|Hello, I've been growing a Datura Stramonium shrub for a few years now.
It was an indoor shrub at one point, but I transplanted it into my front yard in June. My question, is if its safe to trim the plant all the way to the base of it's stem for the cold seasons? I read a couple articles that said trimming too much would kill it off, however these articles failed to mention Datura Stramonium specifically. I just want to make sure that I have all the necessary information, before the first frost.
Thank you in advance, to anyone who can provide me with answers.
|Are you sure you have Datura stramonium, which is usually described as an herbaceous annual rather than a perennial or shrub? See:
|Weirdly enough, some people grow it as an ornamental (or because they think its a cheap high). Its a tender perennial
In pasture land areas, the govenment highly recommends you pull it lest you kill all your livestock.
A photo would help clear up the mystery.
|According to Cornell, human poisoning is more common with the plant than livestock poisoning.
But it's supposed to be an annual, so it would survive several years indoors as a houseplant? Certainly a photo would clarify.
|Every reference I've looked at says it is an annual even in milder climates. I saw one that said it could be a short-lived perennial. Do you have personal experience or a reference for its being a tender perennial, Daisy?|
|No references, just experience. If it lives more than one season, its a perennial. Doctor_Greenthumb has had his for several years and I watched one in my neighbor's yard grow bigger every year for a few years.
Traditionally, the entire plant is harvested (if you are planning to get high) in the fall and allowed to dry so perhaps that is where the idea of it being an annual came from. A lot of plants considered annuals are perennials that die in the fall for one reason or another.
|Are you sure you're not thinking of Datura metel, which is a tender perennial? Datura stramonium is listed pretty much everywhere as an annual, sometimes as a tropical annual, including by the USDA. It is listed as an annual here on NGA in the database as well.|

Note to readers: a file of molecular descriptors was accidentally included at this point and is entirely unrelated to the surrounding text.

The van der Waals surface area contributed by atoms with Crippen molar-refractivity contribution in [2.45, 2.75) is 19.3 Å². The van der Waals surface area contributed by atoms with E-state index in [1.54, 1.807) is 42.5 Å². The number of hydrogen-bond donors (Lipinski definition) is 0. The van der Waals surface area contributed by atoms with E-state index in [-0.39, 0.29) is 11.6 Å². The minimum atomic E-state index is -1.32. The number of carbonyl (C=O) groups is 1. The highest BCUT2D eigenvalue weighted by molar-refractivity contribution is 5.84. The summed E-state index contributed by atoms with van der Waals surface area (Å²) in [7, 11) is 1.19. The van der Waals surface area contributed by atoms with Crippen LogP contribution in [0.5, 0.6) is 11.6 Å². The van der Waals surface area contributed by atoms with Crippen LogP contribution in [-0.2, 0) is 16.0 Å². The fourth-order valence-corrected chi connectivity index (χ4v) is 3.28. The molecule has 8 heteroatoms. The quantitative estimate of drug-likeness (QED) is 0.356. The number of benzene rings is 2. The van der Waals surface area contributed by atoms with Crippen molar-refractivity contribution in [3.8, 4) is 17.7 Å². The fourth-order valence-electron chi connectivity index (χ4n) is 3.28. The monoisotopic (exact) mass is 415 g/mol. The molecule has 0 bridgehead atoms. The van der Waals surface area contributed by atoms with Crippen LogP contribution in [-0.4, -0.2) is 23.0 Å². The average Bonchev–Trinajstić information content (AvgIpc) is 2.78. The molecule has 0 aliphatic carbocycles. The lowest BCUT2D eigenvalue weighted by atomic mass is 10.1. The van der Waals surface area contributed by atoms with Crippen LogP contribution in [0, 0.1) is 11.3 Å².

|They look nothing like Datura metel but exactly like D. stramonium. It was at my old house so can't go take a photo for you. Its a mute point anyway.
Doctor_Greenthumb's plant is either going to be dead in the spring or alive in the spring. The question was about when to prune.
|My original question was whether the OP's ID was correct because a shrub that has been indoors for several years does not sound like Datura stramonium. If it's not Datura stramonium, as seems likely, then the answer may be different.|
|You are right. I also asked for a photo.|
I checked his plant list....
Found his datura....
Looks like datura inoxia, or maybe wrightii.
Or.... Any of the other "sacred datura" varieties.
I've found extensive explanations describing the minor differences.... But not smart enough to "get" what makes them different from each other.
I have D. Inoxia at my house, and it "dies" back to the ground each winter.... And comes back from the roots in the Spring.
I'd say that clipping the entire plant off at ground level would be safe enough.... Or.... Just leave it alone.... As I do.
Those dead stems help protect the roots.... Just add this plant to the list of self mulching perennials.
|That depends upon how cold it gets at your house and how cold hardy Datura is. The only information I could find about hardiness says zones 9 -11.
The safe choice would be to prune next spring after the plant starts to grow again. The dead foliage helps insulate the plant from the cold. Also, there is always a certain amount of die back - if you prune now, the die back starts from where you pruned. If you wait until spring, you will have a bigger plant when it leafs out as the die back will start at the tips of branches.